Researchers at the University of Leeds are exploring a greener, safer and cheaper way of using coal from deep underground seams as an energy source.
Under the proposed scheme coal would be burned underground to generate energy, offering a new lease of life to coal seams that are too expensive to mine. Waste greenhouse gases would also be stored in the rock, making the process virtually carbon neutral.
Coal-fired power plants still have a sizeable carbon footprint, despite advances in technology that have made them 'greener'. Many of the world's coal reserves are also lying unused because the seams are simply too deep to dig out.
University of Leeds engineers, together with colleagues from across Europe, hope to solve both of these problems in a €3 million project funded by the European Commission.
“The potential environmental impact of this scheme is enormous,” said Dr Yong Sheng, who is leading the University of Leeds part of the project. “By 2020, all power plants across Europe will have to incorporate some system of carbon capture and storage to meet EU targets on greenhouse gas emissions. This two-step process makes it easy to meet these targets, whilst making the most of coal seams that might otherwise be impossible to exploit.”
During the first step – a process known as underground coal gasification (UCG) – oxygen or enriched air are injected into the un-mined seam together with water and the coal is burned underground at high pressure. This produces streams of combustible gas, rich in hydrogen- and/or methane and CO2, which can be extracted from underground through long boreholes.
Once above ground, the hydrogen- and/or methane-rich gas stream could be used to generate power in conventional turbines or fuel cells, or for industrial heating. Meanwhile, the CO2-rich stream of gas would be compressed and injected back into the rock, filling the space where the coal had previously been. In other words, most of the carbon produced by the underground burning would be locked into the rock. The proposed two-step process consequently provides a source of clean energy with a near-zero carbon footprint.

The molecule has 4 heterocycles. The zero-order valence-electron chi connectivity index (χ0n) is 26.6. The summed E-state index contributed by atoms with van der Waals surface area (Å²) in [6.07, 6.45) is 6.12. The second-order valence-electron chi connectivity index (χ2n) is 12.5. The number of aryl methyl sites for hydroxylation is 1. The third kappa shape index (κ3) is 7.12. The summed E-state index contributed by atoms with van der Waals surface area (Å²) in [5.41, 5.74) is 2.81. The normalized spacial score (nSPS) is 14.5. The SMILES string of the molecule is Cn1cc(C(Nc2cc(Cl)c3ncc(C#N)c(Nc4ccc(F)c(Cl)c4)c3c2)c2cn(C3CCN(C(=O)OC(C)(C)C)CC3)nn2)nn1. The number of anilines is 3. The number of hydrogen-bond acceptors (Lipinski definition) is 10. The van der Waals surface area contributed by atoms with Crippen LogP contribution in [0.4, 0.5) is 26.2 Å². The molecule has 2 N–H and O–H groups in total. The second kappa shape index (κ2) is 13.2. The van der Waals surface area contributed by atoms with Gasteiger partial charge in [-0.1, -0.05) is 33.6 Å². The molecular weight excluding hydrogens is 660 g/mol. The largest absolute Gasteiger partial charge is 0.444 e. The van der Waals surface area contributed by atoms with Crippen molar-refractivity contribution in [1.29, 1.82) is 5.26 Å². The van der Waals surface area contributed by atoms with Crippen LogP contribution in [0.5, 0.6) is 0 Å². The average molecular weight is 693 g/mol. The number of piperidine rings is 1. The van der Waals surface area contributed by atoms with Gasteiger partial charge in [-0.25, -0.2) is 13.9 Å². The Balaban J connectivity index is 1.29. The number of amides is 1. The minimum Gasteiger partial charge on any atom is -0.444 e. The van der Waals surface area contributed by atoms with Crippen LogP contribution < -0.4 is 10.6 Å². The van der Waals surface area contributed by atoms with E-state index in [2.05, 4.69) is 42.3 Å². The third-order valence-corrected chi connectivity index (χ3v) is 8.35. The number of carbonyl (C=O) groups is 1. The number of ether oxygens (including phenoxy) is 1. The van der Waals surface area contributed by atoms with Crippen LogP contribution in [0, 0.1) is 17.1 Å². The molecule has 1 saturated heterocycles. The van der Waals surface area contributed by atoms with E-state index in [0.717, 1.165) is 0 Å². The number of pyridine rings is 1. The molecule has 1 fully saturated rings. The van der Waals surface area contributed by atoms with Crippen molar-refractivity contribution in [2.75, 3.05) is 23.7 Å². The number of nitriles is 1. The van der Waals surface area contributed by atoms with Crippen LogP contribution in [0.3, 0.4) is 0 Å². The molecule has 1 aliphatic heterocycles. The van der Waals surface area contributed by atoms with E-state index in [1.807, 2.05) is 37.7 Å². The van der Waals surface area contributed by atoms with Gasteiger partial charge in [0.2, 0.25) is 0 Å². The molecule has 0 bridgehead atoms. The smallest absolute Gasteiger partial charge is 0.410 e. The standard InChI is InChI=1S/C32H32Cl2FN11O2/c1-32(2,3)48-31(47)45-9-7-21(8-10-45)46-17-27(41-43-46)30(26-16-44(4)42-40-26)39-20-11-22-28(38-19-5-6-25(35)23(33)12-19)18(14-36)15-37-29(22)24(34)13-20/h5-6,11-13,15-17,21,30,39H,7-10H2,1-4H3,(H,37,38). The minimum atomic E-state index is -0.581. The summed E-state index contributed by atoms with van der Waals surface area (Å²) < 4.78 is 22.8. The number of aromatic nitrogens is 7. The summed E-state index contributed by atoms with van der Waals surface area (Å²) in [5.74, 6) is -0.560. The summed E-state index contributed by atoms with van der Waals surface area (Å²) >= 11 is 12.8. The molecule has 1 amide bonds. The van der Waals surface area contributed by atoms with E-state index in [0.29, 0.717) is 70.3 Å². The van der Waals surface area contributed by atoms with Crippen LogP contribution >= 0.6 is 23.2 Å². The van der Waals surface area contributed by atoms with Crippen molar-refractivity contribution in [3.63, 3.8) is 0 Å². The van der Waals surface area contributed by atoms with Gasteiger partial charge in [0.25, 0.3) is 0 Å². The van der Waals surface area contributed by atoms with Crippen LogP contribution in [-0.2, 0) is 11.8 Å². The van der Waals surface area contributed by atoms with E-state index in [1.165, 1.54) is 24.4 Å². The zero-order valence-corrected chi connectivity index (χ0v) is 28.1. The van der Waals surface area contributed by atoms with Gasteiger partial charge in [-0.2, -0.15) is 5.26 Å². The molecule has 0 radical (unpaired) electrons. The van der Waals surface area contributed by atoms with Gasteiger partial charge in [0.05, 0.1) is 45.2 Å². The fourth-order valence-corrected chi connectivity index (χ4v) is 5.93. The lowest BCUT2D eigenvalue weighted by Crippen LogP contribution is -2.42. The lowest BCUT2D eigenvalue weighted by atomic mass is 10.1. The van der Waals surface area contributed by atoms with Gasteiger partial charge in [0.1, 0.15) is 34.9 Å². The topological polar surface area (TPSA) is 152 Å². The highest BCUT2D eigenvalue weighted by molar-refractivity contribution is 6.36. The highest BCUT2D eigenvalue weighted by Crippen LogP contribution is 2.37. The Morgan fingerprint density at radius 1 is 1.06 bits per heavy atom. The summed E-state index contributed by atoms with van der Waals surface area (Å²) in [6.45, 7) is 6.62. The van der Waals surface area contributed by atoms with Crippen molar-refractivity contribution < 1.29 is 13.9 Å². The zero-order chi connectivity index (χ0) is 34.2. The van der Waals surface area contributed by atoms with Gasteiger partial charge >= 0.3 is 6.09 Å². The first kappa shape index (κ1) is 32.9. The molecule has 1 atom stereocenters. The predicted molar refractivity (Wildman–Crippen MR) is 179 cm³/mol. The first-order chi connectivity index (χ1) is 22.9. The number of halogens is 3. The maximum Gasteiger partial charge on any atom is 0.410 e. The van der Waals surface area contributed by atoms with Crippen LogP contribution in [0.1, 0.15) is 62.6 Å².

UCG has been tested in numerous small-scale trials worldwide. The technology was applied on an industrial scale in the former Soviet Union and is still operating in Uzbekistan. The proposed scheme for on-site, underground CO2 storage is, however, completely new.
“There is a lot of talk about the need for carbon capture and storage, but nearly every suggested system has the same problem: the high cost of capturing and transporting carbon dioxide to the storage site. This scheme would be much more cost-effective – as well as virtually carbon neutral – because we wouldn't need to move the gas anywhere,” said Dr Sheng.
Researchers will assess the viability of the scheme at a test site in Bulgaria where coal is buried more than 1200m underground. The international team, including the Leeds engineers, will use data from this site to model the complete process – including combustion, gas extraction and CO2 storage. They will pay particular attention to potential environment hazards, such as the chance of stored CO2 leaking through cracks in the rock.
The project is being coordinated by the Bulgarian company Overgas Inc. AD. The other partners are the Geological Institute of the Bulgarian Academy of Sciences (BAN), Institute for Solid and Fuels Technology Applications (Greece), Instituto Superior Técnico of Technical University of Lisbon (Portugal), DMT GmbH &Co KG (Germany), Geo-ForschungsZentrum Potsdam (Germany) and UCG Engineering Ltd (UK).